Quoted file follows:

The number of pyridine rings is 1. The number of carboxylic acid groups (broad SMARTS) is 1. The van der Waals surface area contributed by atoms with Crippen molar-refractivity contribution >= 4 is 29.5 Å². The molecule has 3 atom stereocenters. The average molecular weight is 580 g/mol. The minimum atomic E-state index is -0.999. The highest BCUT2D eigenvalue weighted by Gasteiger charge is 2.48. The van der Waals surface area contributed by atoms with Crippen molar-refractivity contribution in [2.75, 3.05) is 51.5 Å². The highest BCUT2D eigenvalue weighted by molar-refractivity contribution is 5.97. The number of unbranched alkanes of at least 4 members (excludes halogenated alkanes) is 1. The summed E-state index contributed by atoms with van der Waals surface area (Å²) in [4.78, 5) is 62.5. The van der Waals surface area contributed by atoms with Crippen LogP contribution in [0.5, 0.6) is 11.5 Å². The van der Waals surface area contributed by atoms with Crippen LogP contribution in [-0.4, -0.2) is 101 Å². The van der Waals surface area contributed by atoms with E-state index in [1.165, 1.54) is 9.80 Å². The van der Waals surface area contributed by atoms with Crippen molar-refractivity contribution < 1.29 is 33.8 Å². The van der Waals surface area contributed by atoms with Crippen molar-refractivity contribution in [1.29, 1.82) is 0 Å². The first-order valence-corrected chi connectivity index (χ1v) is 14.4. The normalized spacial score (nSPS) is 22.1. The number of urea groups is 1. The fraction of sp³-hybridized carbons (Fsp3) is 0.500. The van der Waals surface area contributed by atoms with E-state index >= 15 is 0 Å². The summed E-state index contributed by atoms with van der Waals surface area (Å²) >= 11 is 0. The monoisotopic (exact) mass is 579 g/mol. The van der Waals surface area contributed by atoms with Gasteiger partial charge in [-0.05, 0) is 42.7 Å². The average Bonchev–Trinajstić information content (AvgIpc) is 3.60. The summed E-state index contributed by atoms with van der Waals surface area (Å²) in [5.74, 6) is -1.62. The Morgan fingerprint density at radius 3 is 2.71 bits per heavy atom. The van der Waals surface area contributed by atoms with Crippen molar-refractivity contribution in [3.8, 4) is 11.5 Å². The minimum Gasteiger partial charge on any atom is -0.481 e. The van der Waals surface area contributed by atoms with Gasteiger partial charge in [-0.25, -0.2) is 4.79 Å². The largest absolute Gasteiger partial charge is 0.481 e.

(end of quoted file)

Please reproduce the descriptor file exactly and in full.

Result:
The number of pyridine rings is 1. The number of carboxylic acid groups (broad SMARTS) is 1. The van der Waals surface area contributed by atoms with Crippen molar-refractivity contribution >= 4 is 29.5 Å². The molecule has 3 atom stereocenters. The average molecular weight is 580 g/mol. The minimum atomic E-state index is -0.999. The highest BCUT2D eigenvalue weighted by Gasteiger charge is 2.48. The van der Waals surface area contributed by atoms with Crippen molar-refractivity contribution in [2.75, 3.05) is 51.5 Å². The highest BCUT2D eigenvalue weighted by molar-refractivity contribution is 5.97. The number of unbranched alkanes of at least 4 members (excludes halogenated alkanes) is 1. The summed E-state index contributed by atoms with van der Waals surface area (Å²) in [4.78, 5) is 62.5. The van der Waals surface area contributed by atoms with Crippen LogP contribution in [0.5, 0.6) is 11.5 Å². The van der Waals surface area contributed by atoms with Crippen LogP contribution in [-0.4, -0.2) is 101 Å². The van der Waals surface area contributed by atoms with E-state index in [1.165, 1.54) is 9.80 Å². The van der Waals surface area contributed by atoms with Crippen molar-refractivity contribution < 1.29 is 33.8 Å². The van der Waals surface area contributed by atoms with Crippen molar-refractivity contribution in [1.29, 1.82) is 0 Å². The first-order valence-corrected chi connectivity index (χ1v) is 14.4. The normalized spacial score (nSPS) is 22.1. The number of urea groups is 1. The fraction of sp³-hybridized carbons (Fsp3) is 0.500. The van der Waals surface area contributed by atoms with E-state index >= 15 is 0 Å². The summed E-state index contributed by atoms with van der Waals surface area (Å²) >= 11 is 0. The monoisotopic (exact) mass is 579 g/mol. The van der Waals surface area contributed by atoms with Gasteiger partial charge in [-0.05, 0) is 42.7 Å². The average Bonchev–Trinajstić information content (AvgIpc) is 3.60. The summed E-state index contributed by atoms with van der Waals surface area (Å²) in [5.74, 6) is -1.62. The Morgan fingerprint density at radius 3 is 2.71 bits per heavy atom. The van der Waals surface area contributed by atoms with Crippen molar-refractivity contribution in [3.8, 4) is 11.5 Å². The minimum Gasteiger partial charge on any atom is -0.481 e. The van der Waals surface area contributed by atoms with Gasteiger partial charge in [-0.25, -0.2) is 4.79 Å². The largest absolute Gasteiger partial charge is 0.481 e.